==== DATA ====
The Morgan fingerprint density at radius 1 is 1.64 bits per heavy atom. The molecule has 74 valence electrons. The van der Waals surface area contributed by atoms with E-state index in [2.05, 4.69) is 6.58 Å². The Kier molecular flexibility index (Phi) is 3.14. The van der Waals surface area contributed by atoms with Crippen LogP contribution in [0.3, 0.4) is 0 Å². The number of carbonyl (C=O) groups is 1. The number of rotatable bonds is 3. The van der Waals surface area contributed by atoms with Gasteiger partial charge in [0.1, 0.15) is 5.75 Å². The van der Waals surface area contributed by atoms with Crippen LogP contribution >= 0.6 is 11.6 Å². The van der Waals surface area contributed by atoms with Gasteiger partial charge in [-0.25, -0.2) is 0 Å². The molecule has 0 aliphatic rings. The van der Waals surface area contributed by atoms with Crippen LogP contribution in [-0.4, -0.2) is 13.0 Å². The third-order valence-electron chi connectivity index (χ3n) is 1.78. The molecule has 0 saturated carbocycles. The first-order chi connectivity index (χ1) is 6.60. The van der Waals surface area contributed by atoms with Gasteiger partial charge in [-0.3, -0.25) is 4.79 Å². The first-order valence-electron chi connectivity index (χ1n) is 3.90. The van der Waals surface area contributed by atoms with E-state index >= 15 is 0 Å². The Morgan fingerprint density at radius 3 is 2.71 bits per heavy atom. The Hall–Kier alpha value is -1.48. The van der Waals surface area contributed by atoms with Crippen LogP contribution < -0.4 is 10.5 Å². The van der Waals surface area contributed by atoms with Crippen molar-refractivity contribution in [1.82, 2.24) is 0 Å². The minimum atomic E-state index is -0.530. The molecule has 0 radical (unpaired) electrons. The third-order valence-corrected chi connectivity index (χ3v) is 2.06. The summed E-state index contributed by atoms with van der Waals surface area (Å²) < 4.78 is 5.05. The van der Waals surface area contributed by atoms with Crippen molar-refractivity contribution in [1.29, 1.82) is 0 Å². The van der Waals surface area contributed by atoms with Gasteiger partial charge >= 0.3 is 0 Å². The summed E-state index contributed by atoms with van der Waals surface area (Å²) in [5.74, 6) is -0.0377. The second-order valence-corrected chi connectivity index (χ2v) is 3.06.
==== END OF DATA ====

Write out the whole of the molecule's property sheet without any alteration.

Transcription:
The Morgan fingerprint density at radius 1 is 1.64 bits per heavy atom. The molecule has 74 valence electrons. The van der Waals surface area contributed by atoms with E-state index in [2.05, 4.69) is 6.58 Å². The Kier molecular flexibility index (Phi) is 3.14. The van der Waals surface area contributed by atoms with Crippen LogP contribution in [0.3, 0.4) is 0 Å². The number of carbonyl (C=O) groups is 1. The number of rotatable bonds is 3. The van der Waals surface area contributed by atoms with Gasteiger partial charge in [0.1, 0.15) is 5.75 Å². The van der Waals surface area contributed by atoms with Crippen LogP contribution >= 0.6 is 11.6 Å². The van der Waals surface area contributed by atoms with Gasteiger partial charge in [-0.25, -0.2) is 0 Å². The molecule has 0 aliphatic rings. The van der Waals surface area contributed by atoms with Crippen LogP contribution in [-0.4, -0.2) is 13.0 Å². The third-order valence-electron chi connectivity index (χ3n) is 1.78. The molecule has 0 saturated carbocycles. The first-order chi connectivity index (χ1) is 6.60. The van der Waals surface area contributed by atoms with Gasteiger partial charge in [-0.3, -0.25) is 4.79 Å². The first-order valence-electron chi connectivity index (χ1n) is 3.90. The van der Waals surface area contributed by atoms with E-state index >= 15 is 0 Å². The Morgan fingerprint density at radius 3 is 2.71 bits per heavy atom. The Hall–Kier alpha value is -1.48. The van der Waals surface area contributed by atoms with Crippen LogP contribution < -0.4 is 10.5 Å². The van der Waals surface area contributed by atoms with Crippen molar-refractivity contribution in [1.82, 2.24) is 0 Å². The minimum atomic E-state index is -0.530. The molecule has 0 radical (unpaired) electrons. The third-order valence-corrected chi connectivity index (χ3v) is 2.06. The summed E-state index contributed by atoms with van der Waals surface area (Å²) < 4.78 is 5.05. The van der Waals surface area contributed by atoms with Crippen molar-refractivity contribution in [1.29, 1.82) is 0 Å². The van der Waals surface area contributed by atoms with Gasteiger partial charge >= 0.3 is 0 Å². The summed E-state index contributed by atoms with van der Waals surface area (Å²) in [5.74, 6) is -0.0377. The second-order valence-corrected chi connectivity index (χ2v) is 3.06.